Google-parent stock drops on fears it could lose search market share to AI-powered rivals
Alphabet's shares fall after a report suggests its core search engine could lose market share to rivals powered by AI.
Alphabet, the parent company of Google, saw its shares fall more than 3% on Monday morning after a report raised concerns that Alphabet's core search engine might lose market share to AI rivals such as Microsoft's Bing.
According to the New York Times report, which cites internal documents and messages, Google employees were shocked last month when they learned that Samsung considered making Bing their default search engine for its devices, instead of Google. This triggered a panic within the company. CNN has not reviewed this material.
According to The Times, Google has been working on a new AI powered search engine named Project 'Magi' to combat the increased competition. According to the Times, Google, which has 160 employees working on this project, wants to change how results are displayed in Google Search. It will also include a chatbot that uses AI to answer questions. According to the report, the project will be revealed to the public in the next month.
Google spokesperson Lara Levin told CNN that the company uses AI to improve the quality of its results and to "offer completely new ways to search", including a feature launched last year which allows users to search using images and words.
Levin stated that the company had done this in a way which was responsible and helpful, while maintaining its high standards for providing quality information. Not every product or brainstorming deck leads to a release, but we are excited to bring new AI-powered Search features, and we will be sharing more details shortly.
Google's search engine dominates the market since two decades. The viral success of ChatGPT - which generates compelling written responses based on user prompts - appeared to have put Google in defense for the very first time since years.
Google launched Bard in March. This new AI chatbot is a direct competitor to ChatGPT. It promises to help you outline an essay, write a draft, plan your friend's shower and find lunch ideas by looking at what's on the fridge.
A Google executive said at an event held in February that the company would bring 'the magical of generative AI directly into its core product' and use artificial to pave way for the "next frontier of information products."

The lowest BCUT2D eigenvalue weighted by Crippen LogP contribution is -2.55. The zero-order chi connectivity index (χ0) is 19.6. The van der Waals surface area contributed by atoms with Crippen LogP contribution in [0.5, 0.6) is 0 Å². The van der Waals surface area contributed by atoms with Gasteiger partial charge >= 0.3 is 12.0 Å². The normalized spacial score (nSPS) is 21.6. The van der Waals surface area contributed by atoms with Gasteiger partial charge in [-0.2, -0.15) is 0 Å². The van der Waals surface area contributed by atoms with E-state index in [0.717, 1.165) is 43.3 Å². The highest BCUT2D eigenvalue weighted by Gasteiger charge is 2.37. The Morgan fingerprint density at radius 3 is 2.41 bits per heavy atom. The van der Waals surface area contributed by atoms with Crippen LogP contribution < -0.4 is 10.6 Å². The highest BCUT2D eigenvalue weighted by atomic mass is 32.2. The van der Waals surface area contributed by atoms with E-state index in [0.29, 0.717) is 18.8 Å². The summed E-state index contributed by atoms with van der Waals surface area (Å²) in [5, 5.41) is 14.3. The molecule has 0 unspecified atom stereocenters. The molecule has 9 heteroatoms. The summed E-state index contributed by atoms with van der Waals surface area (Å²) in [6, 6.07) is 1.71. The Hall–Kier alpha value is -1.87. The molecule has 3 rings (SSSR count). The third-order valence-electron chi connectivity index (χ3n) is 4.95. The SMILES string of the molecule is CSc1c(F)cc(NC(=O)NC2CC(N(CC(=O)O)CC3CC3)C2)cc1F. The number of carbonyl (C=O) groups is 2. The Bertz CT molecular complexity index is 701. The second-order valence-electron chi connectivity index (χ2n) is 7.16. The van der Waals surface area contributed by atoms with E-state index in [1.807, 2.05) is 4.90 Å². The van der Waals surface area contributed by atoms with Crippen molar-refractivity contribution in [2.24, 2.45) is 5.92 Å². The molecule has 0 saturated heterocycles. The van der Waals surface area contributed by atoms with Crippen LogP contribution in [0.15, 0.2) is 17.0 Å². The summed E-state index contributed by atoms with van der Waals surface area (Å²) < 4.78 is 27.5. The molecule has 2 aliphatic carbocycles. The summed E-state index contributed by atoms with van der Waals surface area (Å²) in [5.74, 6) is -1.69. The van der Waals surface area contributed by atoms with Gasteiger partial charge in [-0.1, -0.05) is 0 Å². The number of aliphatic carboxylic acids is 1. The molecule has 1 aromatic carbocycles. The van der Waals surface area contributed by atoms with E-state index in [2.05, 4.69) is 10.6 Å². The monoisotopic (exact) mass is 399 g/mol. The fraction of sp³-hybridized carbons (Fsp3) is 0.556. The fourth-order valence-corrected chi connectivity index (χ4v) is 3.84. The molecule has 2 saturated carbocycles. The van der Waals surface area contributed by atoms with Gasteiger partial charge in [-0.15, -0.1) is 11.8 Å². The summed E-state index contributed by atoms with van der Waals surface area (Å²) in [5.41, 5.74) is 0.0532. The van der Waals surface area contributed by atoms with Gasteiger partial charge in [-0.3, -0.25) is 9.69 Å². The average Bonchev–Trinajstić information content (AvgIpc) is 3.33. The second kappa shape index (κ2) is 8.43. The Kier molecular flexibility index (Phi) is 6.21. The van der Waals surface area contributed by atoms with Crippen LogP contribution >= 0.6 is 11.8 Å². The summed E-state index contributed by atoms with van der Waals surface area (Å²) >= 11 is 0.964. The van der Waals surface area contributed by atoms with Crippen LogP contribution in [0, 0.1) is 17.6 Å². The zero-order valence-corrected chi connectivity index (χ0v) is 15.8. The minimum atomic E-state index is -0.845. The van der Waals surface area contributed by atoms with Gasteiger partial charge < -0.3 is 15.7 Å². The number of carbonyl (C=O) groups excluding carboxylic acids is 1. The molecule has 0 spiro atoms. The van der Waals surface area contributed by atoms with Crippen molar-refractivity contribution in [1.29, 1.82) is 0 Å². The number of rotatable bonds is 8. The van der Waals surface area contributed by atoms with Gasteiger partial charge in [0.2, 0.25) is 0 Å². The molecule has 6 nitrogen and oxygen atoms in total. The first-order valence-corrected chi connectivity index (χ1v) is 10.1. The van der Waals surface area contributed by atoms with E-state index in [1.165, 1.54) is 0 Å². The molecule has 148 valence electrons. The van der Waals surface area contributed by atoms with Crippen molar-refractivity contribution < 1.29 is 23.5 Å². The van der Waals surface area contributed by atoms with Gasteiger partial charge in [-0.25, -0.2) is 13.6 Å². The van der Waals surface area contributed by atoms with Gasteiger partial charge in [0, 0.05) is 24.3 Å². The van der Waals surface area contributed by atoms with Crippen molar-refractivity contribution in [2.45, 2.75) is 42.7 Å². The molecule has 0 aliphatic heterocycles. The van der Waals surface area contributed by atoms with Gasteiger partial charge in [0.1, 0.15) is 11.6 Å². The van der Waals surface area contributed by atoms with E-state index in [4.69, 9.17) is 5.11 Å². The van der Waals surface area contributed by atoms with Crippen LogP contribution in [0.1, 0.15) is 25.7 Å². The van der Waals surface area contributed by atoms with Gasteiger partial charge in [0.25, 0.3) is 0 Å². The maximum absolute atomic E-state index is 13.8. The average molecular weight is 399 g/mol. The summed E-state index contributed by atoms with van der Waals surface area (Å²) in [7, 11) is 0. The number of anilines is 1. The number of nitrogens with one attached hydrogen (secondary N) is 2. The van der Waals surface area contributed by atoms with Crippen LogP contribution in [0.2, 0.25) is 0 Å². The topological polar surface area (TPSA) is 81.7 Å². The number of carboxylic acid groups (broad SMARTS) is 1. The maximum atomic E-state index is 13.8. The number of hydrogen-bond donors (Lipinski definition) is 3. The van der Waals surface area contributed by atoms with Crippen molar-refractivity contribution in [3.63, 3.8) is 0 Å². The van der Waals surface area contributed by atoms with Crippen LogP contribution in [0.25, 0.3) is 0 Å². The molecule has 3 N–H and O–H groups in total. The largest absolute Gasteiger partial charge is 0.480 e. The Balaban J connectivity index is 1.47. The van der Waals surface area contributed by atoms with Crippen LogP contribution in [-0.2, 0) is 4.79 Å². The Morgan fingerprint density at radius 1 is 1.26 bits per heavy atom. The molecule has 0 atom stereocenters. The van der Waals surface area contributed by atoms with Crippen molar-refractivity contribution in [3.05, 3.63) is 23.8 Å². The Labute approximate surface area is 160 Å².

Microsoft has partnered and invested with OpenAI (the company behind ChatGPT) to implement similar technology into Bing and other productivity software. Meta, Baidu, IBM and other tech companies are also racing to create and deploy AI-powered products.
Tech companies are at risk of embracing this technology that is known to make errors and "hallucinate" responses. This is especially true with search engines. Many people use them to find reliable and accurate information.
Google was called out for an incorrect answer to a question regarding a telescope in a Bard demo. Alphabet, the parent company of Google, saw its shares fall 7.7% on that day. This wiped $100 billion from its market value.
Microsoft's Bing AI Demo was also criticized for several errors. These included an apparent failure to distinguish between vacuum types and even made-up information about certain products.
Sundar Pichai, the CEO of Alphabet and Google, spoke to 60 Minutes on Sunday and stressed that companies must 'be accountable in every step along the journey' when they develop and release AI tools.
Google's Mr. Schmidt said that this means giving time to 'user feedback', and ensuring the company can 'develop more robust safety layers' before building, before deploying more capable models.
He also stated that he believes these AI tools will have a broad impact on business, professions and the society.
He said: 'This will impact every product in every company. That's why, I think this is a very, profound technology.' "We are still in the early stages."